When speaking with organisations who might be struggling with aligning their cybersecurity needs, I always recommend starting with a Cybersecurity Maturity Assessment. That is, looking at the inherent risk specific to that organisation, then running a risk assessment, in order to apply a risk-based approach. The benefit is, an organisation won’t spend an everincreasing amount of money seemingly thrown at a problem, hoping it will go away, but instead proactively identify likely scenarios, threats, and attacks. This  allows for budget alignment, continuous improvement, and a holistic view of the organisation.  

The majority of cybersecurity incidents are opportunistic attacks. Malicious actors do their own sort of risk assessment, the risk of being caught against the value of return of investment (ROI). That is, most attacks are –  financially motivated, how much work are the malicious actor(s) putting in, to then financially realise after. If company A meets the foundational cybersecurity needs, whereas company B has systems that are easy to exploit, unless specific to needing company A’s data, the attacker is likely to go after company B.  

The Verizon Data Breach Investigations Report 2019 tells us that close to 80 per cent of attacks use stolen credentials in some form; even if the point of compromise did not involve stolen credentials. This massive statistic highlights the value of foundational controls, such as multifactor authentication and strong unique passwords.  

Putting a priority on the right risks 

By using recognised security frameworks, such as ISO 27001, and/or working through a security assessment, organisations can be supported in identifying gaps in their infrastructure and address them in order of priority. They can use the findings to build a robust roadmap (since security is a journey and not a destination) that incorporates the variety of challenges and needs of their infrastructure.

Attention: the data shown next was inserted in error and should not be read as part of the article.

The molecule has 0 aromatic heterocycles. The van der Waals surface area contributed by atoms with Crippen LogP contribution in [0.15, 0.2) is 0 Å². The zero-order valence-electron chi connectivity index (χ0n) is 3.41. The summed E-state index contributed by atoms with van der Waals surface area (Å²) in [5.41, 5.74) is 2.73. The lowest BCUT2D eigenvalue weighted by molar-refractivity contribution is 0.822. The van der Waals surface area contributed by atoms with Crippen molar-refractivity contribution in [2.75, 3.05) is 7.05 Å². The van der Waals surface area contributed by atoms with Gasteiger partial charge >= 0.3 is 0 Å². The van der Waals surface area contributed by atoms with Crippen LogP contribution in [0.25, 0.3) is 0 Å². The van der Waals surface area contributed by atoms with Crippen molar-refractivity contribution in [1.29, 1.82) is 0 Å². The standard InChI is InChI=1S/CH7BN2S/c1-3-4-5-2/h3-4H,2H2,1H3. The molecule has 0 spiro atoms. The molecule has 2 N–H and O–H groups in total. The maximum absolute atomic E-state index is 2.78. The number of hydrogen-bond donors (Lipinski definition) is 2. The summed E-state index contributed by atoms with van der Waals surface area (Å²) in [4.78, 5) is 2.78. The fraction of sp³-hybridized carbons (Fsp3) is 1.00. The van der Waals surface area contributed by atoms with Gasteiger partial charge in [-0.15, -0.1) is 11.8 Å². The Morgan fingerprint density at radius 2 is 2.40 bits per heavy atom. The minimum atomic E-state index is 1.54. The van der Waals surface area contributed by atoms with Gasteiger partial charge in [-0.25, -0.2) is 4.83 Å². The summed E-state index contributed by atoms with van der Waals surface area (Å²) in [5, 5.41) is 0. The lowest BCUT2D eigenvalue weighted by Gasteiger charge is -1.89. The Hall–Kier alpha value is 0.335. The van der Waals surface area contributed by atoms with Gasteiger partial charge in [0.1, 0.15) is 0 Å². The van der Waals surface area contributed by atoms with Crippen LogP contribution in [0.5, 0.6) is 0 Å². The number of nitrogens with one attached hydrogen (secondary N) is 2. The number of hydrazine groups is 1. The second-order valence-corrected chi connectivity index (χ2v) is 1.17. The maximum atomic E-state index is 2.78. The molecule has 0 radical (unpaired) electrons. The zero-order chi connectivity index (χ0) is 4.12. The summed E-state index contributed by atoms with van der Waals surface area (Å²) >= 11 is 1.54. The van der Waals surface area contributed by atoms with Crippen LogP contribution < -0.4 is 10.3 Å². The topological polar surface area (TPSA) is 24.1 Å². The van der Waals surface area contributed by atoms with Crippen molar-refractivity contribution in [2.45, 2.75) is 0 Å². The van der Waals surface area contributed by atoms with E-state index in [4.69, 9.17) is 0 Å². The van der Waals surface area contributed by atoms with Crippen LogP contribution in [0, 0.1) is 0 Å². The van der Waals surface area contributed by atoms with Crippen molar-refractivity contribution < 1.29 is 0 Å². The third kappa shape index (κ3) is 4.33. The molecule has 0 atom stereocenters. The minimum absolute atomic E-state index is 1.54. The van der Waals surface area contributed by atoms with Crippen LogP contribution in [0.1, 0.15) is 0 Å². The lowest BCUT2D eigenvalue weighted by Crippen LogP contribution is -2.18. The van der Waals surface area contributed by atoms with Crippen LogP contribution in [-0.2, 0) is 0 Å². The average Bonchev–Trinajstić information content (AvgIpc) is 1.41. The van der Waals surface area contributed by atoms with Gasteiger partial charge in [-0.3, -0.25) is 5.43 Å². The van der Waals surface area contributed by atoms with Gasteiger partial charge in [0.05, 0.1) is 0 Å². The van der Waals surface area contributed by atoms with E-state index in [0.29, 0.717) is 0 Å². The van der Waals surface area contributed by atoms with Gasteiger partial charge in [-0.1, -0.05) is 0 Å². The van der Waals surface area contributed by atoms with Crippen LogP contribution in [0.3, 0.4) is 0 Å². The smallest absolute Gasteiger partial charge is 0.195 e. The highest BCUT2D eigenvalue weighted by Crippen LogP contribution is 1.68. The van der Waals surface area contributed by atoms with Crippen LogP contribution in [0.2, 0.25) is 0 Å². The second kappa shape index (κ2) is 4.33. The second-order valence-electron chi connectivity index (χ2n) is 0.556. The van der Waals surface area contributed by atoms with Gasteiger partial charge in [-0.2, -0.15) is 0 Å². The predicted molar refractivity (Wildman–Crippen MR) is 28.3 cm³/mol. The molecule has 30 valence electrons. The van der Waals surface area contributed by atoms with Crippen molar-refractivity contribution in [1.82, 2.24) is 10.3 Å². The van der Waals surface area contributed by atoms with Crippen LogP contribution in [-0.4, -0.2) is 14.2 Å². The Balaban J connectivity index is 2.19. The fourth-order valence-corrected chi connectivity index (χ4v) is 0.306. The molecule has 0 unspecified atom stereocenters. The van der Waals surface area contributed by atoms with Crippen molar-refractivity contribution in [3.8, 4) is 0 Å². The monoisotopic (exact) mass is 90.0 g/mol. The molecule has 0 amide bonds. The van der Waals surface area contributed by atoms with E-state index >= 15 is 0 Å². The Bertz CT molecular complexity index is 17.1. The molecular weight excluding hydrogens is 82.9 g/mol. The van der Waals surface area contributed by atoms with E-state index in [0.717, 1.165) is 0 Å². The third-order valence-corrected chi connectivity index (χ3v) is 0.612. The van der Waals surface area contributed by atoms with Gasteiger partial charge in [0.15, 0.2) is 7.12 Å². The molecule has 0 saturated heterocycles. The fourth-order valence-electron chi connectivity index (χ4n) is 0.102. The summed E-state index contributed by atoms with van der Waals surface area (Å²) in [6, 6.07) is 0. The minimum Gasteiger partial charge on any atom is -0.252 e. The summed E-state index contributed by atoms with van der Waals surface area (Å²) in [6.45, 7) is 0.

Frameworks, business certifications, and security assessments all work together to help raise the bar of cybersecurity across all industries. In doing so, they can reduce the number of opportunistic attack– and that’s good for both businesses and consumers.  

Join BH Consulting and Certification Europe on Thursday 26 March for “Cyber Governance 2020”. The two-hour morning conference will explore emerging issues in cyber governance for 2020 and tackle the challenge of compliance with international regulations. Admission is free but we are at full capacity due to very high demand. For more information, visit the event page here. If you would like to attend please email your details to [email protected] and we will put you on the limited reserve waiting list.